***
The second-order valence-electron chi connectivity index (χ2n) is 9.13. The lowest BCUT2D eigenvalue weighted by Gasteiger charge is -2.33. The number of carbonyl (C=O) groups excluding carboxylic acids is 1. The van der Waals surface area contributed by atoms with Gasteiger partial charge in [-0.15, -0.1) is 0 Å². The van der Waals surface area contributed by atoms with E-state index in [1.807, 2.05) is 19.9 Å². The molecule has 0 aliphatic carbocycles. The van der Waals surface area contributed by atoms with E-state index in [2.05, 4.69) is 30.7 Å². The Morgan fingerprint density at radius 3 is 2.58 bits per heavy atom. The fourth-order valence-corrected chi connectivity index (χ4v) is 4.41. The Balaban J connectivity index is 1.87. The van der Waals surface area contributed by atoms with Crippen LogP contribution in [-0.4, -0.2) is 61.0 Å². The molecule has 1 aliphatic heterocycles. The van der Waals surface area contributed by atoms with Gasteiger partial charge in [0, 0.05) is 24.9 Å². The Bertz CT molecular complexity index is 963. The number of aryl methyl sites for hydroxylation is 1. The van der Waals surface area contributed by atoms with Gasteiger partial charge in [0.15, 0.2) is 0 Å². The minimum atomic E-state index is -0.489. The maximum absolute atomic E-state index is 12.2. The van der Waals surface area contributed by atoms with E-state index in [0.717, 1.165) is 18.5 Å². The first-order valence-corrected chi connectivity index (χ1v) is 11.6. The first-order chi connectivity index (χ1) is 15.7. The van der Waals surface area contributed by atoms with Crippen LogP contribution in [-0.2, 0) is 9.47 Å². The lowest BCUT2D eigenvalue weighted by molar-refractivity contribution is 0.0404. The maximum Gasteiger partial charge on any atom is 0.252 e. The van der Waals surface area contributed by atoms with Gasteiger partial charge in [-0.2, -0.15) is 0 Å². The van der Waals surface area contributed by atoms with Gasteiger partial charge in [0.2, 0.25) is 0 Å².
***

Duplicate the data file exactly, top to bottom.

The second-order valence-electron chi connectivity index (χ2n) is 9.13. The lowest BCUT2D eigenvalue weighted by Gasteiger charge is -2.33. The number of carbonyl (C=O) groups excluding carboxylic acids is 1. The van der Waals surface area contributed by atoms with Gasteiger partial charge in [-0.15, -0.1) is 0 Å². The van der Waals surface area contributed by atoms with E-state index in [1.807, 2.05) is 19.9 Å². The molecule has 0 aliphatic carbocycles. The van der Waals surface area contributed by atoms with E-state index in [2.05, 4.69) is 30.7 Å². The Morgan fingerprint density at radius 3 is 2.58 bits per heavy atom. The fourth-order valence-corrected chi connectivity index (χ4v) is 4.41. The Balaban J connectivity index is 1.87. The van der Waals surface area contributed by atoms with Crippen LogP contribution in [-0.4, -0.2) is 61.0 Å². The molecule has 1 aliphatic heterocycles. The van der Waals surface area contributed by atoms with Gasteiger partial charge in [0, 0.05) is 24.9 Å². The Bertz CT molecular complexity index is 963. The number of aryl methyl sites for hydroxylation is 1. The van der Waals surface area contributed by atoms with Gasteiger partial charge in [0.15, 0.2) is 0 Å². The minimum atomic E-state index is -0.489. The maximum absolute atomic E-state index is 12.2. The van der Waals surface area contributed by atoms with E-state index in [0.717, 1.165) is 18.5 Å². The first-order valence-corrected chi connectivity index (χ1v) is 11.6. The first-order chi connectivity index (χ1) is 15.7. The van der Waals surface area contributed by atoms with Crippen LogP contribution in [-0.2, 0) is 9.47 Å². The lowest BCUT2D eigenvalue weighted by molar-refractivity contribution is 0.0404. The maximum Gasteiger partial charge on any atom is 0.252 e. The van der Waals surface area contributed by atoms with Gasteiger partial charge in [-0.2, -0.15) is 0 Å². The van der Waals surface area contributed by atoms with Gasteiger partial charge in [0.2, 0.25) is 0 Å².